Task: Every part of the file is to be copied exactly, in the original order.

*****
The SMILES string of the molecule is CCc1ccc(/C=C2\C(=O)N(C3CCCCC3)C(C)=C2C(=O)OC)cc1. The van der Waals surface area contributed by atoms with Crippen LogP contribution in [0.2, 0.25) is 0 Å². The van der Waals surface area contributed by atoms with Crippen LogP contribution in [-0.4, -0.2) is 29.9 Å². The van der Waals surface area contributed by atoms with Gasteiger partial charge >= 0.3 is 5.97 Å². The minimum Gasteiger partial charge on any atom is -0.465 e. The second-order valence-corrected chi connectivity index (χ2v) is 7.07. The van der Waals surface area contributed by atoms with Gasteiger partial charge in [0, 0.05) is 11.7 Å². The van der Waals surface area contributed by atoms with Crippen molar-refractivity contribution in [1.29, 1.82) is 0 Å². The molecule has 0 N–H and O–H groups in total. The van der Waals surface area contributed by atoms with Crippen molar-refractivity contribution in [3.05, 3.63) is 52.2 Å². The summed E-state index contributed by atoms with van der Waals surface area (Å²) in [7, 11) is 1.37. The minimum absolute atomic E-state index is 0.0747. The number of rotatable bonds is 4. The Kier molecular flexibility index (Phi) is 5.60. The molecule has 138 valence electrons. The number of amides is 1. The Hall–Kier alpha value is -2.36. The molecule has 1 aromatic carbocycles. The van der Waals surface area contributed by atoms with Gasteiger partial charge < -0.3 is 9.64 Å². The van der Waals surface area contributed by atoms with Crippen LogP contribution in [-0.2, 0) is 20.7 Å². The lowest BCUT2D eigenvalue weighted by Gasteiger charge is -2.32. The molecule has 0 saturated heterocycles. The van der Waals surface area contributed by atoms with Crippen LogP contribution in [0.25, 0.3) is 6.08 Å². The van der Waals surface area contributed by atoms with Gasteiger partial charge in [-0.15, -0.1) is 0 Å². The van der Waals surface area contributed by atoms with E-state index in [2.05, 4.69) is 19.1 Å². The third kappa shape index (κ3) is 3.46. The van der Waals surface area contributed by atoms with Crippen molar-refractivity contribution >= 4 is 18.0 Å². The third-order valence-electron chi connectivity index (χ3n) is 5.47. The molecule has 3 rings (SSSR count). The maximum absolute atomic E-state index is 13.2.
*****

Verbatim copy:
The SMILES string of the molecule is CCc1ccc(/C=C2\C(=O)N(C3CCCCC3)C(C)=C2C(=O)OC)cc1. The van der Waals surface area contributed by atoms with Crippen LogP contribution in [0.2, 0.25) is 0 Å². The van der Waals surface area contributed by atoms with Crippen LogP contribution in [-0.4, -0.2) is 29.9 Å². The van der Waals surface area contributed by atoms with Gasteiger partial charge >= 0.3 is 5.97 Å². The minimum Gasteiger partial charge on any atom is -0.465 e. The second-order valence-corrected chi connectivity index (χ2v) is 7.07. The van der Waals surface area contributed by atoms with Gasteiger partial charge in [0, 0.05) is 11.7 Å². The van der Waals surface area contributed by atoms with Crippen molar-refractivity contribution in [1.29, 1.82) is 0 Å². The molecule has 0 N–H and O–H groups in total. The van der Waals surface area contributed by atoms with Crippen molar-refractivity contribution in [3.05, 3.63) is 52.2 Å². The summed E-state index contributed by atoms with van der Waals surface area (Å²) in [7, 11) is 1.37. The minimum absolute atomic E-state index is 0.0747. The number of rotatable bonds is 4. The Kier molecular flexibility index (Phi) is 5.60. The molecule has 138 valence electrons. The number of amides is 1. The Hall–Kier alpha value is -2.36. The molecule has 1 aromatic carbocycles. The van der Waals surface area contributed by atoms with Gasteiger partial charge < -0.3 is 9.64 Å². The van der Waals surface area contributed by atoms with Crippen LogP contribution in [-0.2, 0) is 20.7 Å². The lowest BCUT2D eigenvalue weighted by Gasteiger charge is -2.32. The molecule has 0 saturated heterocycles. The van der Waals surface area contributed by atoms with Crippen LogP contribution in [0.25, 0.3) is 6.08 Å². The van der Waals surface area contributed by atoms with Gasteiger partial charge in [-0.15, -0.1) is 0 Å². The van der Waals surface area contributed by atoms with E-state index in [2.05, 4.69) is 19.1 Å². The third kappa shape index (κ3) is 3.46. The van der Waals surface area contributed by atoms with Crippen molar-refractivity contribution >= 4 is 18.0 Å². The third-order valence-electron chi connectivity index (χ3n) is 5.47. The molecule has 3 rings (SSSR count). The maximum absolute atomic E-state index is 13.2.